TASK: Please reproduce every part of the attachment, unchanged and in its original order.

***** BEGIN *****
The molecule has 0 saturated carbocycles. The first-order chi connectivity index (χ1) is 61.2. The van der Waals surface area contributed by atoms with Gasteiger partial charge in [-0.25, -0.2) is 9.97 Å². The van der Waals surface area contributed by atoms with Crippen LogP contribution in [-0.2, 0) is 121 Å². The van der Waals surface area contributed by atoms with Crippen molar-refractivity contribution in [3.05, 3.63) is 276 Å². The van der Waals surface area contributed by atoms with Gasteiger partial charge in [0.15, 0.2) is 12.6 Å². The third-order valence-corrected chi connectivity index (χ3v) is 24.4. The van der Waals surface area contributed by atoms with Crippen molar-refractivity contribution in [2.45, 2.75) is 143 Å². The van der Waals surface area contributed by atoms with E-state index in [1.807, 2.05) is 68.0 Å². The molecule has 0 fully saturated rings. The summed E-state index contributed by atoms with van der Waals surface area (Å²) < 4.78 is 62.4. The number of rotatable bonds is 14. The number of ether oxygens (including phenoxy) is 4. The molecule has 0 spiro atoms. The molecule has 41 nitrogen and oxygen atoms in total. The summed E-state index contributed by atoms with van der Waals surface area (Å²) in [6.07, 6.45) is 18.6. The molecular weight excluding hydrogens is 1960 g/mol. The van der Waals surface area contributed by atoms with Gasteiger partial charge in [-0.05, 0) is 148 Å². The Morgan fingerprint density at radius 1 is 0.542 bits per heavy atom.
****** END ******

The molecule has 0 saturated carbocycles. The first-order chi connectivity index (χ1) is 61.2. The van der Waals surface area contributed by atoms with Gasteiger partial charge in [-0.25, -0.2) is 9.97 Å². The van der Waals surface area contributed by atoms with Crippen LogP contribution in [-0.2, 0) is 121 Å². The van der Waals surface area contributed by atoms with Crippen molar-refractivity contribution in [3.05, 3.63) is 276 Å². The van der Waals surface area contributed by atoms with Gasteiger partial charge in [0.15, 0.2) is 12.6 Å². The third-order valence-corrected chi connectivity index (χ3v) is 24.4. The van der Waals surface area contributed by atoms with Crippen molar-refractivity contribution in [2.45, 2.75) is 143 Å². The van der Waals surface area contributed by atoms with E-state index in [1.807, 2.05) is 68.0 Å². The molecule has 0 fully saturated rings. The summed E-state index contributed by atoms with van der Waals surface area (Å²) < 4.78 is 62.4. The number of rotatable bonds is 14. The number of ether oxygens (including phenoxy) is 4. The molecule has 0 spiro atoms. The molecule has 41 nitrogen and oxygen atoms in total. The summed E-state index contributed by atoms with van der Waals surface area (Å²) in [6.07, 6.45) is 18.6. The molecular weight excluding hydrogens is 1960 g/mol. The van der Waals surface area contributed by atoms with Gasteiger partial charge in [-0.05, 0) is 148 Å². The Morgan fingerprint density at radius 1 is 0.542 bits per heavy atom.